"This construction violates previous agreements and undermines efforts to achieve piece," Mr. Obama said last week in Cairo.
The settlers are furious, reports CBS News correspondent Mark Phillips.
"We are the landlords. And we're living not with anyone's permission. We own the place," said Elisha Saracik, a West Bank settler.
While the settlers have always known that new outposts have been forbidden under various peace plans, and some have been forcefully demolished, successive Israeli governments, they insist, have always had a nod-and-wink understanding with the United States that building on existing settlements was tolerated. Washington denies any such deal.
"Do you feel betrayed by Washington?" Phillips asked.
"Yeah, there's a feeling of betrayal," said Aliza Herbst with the Settlers Movement Council. "We've had six decades of American presidents whose orientation was in our direction, and now I think that we are having to wake up."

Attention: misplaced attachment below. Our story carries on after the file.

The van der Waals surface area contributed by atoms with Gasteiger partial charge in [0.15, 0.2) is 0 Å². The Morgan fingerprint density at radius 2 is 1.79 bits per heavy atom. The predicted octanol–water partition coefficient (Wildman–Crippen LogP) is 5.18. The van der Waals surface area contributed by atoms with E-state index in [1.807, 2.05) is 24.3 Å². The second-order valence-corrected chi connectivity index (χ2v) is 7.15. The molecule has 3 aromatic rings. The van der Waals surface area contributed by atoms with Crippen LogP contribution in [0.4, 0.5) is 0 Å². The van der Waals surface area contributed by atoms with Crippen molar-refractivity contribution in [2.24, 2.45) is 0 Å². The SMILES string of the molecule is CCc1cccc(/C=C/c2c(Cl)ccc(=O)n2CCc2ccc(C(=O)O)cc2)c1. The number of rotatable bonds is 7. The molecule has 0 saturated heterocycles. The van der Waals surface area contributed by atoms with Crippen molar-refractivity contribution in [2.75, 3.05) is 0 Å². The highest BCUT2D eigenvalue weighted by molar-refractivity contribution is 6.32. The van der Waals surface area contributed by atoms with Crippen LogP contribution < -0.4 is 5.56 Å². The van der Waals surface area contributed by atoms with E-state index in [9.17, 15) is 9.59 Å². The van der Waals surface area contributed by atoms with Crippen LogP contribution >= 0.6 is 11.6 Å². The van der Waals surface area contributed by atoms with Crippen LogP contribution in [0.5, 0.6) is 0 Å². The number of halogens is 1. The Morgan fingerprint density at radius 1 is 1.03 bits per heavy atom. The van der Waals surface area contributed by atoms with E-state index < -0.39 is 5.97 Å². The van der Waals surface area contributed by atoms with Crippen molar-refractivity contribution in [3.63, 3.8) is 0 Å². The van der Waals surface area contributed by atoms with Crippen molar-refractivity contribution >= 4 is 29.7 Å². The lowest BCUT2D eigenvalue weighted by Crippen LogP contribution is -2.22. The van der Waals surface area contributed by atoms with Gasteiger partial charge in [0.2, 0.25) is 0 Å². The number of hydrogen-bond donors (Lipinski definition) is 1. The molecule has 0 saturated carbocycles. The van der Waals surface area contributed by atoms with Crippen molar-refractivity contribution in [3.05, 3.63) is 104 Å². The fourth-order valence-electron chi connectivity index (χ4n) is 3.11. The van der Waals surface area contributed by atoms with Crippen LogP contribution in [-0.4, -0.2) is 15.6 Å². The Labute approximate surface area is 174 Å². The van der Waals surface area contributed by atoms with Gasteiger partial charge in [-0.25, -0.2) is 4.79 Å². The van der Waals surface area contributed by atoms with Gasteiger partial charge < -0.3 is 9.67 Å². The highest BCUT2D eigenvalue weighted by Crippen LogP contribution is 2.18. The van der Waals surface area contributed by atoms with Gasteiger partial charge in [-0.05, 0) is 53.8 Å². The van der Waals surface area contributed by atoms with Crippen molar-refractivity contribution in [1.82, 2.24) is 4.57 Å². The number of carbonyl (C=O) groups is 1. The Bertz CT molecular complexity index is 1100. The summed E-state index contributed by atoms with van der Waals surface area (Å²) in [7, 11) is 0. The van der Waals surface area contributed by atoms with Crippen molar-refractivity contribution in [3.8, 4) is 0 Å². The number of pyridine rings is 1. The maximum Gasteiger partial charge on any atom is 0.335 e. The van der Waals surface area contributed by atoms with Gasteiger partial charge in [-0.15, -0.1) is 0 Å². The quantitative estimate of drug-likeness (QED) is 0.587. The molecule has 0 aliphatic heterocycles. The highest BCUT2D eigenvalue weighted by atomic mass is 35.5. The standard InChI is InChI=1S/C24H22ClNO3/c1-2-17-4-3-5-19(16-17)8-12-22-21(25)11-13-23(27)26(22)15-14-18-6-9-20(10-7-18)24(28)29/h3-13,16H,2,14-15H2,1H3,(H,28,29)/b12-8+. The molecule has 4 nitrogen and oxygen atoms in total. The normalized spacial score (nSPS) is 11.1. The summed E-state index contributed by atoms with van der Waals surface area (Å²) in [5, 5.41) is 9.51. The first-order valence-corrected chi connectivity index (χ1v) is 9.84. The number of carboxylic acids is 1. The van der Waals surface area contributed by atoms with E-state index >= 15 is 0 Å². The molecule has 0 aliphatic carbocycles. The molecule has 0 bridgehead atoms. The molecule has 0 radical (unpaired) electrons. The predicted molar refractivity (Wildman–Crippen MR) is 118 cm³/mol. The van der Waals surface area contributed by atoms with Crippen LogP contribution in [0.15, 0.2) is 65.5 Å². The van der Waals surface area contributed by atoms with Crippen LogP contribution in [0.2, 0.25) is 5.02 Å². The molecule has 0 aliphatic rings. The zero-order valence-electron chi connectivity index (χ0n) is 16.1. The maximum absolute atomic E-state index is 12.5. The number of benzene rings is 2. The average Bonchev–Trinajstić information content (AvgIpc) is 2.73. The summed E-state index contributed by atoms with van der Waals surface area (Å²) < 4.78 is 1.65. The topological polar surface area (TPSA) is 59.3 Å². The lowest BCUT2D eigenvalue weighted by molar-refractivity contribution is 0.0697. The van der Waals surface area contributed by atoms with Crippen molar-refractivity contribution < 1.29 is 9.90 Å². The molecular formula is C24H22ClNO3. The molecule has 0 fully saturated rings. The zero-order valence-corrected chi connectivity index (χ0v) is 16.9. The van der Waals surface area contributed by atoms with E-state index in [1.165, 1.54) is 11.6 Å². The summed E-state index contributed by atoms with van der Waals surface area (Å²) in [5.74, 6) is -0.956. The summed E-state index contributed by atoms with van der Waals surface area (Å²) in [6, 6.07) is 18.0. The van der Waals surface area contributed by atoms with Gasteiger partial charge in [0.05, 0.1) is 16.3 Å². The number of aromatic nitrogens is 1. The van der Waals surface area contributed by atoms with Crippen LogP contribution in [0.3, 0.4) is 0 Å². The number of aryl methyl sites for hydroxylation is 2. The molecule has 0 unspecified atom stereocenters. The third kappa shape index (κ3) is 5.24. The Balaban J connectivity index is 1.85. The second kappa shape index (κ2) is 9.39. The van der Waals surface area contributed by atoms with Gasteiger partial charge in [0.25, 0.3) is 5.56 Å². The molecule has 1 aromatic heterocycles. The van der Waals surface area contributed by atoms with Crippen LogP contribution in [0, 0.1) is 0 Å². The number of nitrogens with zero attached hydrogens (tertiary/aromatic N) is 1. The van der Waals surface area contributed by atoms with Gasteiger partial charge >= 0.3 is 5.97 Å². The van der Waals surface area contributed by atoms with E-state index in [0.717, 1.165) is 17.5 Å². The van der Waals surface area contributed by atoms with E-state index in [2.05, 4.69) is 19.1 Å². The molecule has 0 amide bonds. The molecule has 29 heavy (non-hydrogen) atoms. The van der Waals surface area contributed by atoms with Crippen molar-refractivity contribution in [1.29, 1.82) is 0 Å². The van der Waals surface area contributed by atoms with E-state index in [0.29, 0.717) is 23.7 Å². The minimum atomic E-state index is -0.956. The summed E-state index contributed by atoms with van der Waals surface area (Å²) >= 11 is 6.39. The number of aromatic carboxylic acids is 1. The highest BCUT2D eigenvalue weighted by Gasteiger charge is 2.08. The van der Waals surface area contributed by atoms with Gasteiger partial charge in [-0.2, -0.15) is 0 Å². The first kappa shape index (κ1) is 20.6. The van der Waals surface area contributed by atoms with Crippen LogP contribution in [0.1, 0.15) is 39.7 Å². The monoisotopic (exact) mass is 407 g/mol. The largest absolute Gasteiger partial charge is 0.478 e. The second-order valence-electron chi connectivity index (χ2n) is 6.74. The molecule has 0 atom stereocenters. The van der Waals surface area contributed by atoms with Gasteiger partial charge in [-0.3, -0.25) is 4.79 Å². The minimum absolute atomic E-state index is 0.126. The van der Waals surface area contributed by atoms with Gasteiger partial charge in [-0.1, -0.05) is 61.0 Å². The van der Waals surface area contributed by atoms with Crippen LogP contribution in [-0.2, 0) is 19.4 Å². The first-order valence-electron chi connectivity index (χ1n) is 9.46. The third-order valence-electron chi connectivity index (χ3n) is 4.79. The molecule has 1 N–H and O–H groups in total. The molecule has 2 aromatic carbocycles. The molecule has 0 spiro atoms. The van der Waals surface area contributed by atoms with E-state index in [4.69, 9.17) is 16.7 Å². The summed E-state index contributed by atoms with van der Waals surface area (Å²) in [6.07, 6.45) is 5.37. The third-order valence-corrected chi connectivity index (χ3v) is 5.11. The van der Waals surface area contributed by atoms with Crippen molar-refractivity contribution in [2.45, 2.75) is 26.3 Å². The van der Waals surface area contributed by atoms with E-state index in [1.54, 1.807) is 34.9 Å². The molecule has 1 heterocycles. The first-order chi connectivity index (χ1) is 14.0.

Mr. Obama may not only have changed the rules of the game in these settlements, he may actually have changed the very nature of the relationship between the U.S. and Israel. Previous American presidents have called for a settlement freeze. The fear here is that this one may actually mean it.
Prime Minister Benjamin Netanyahu now faces a stark choice - satisfy his right-wing, pro-settlement government coalition, or satisfy the White House.
"The most important Israeli diplomatic statement is not what's said in the negotiating room, it's what is built on the hillsides. The bulldozers and the cranes state Israel's diplomatic position," said Gershon Gorenberg, the author of "The Accidental Empire."
And those bulldozers and cranes are still at work.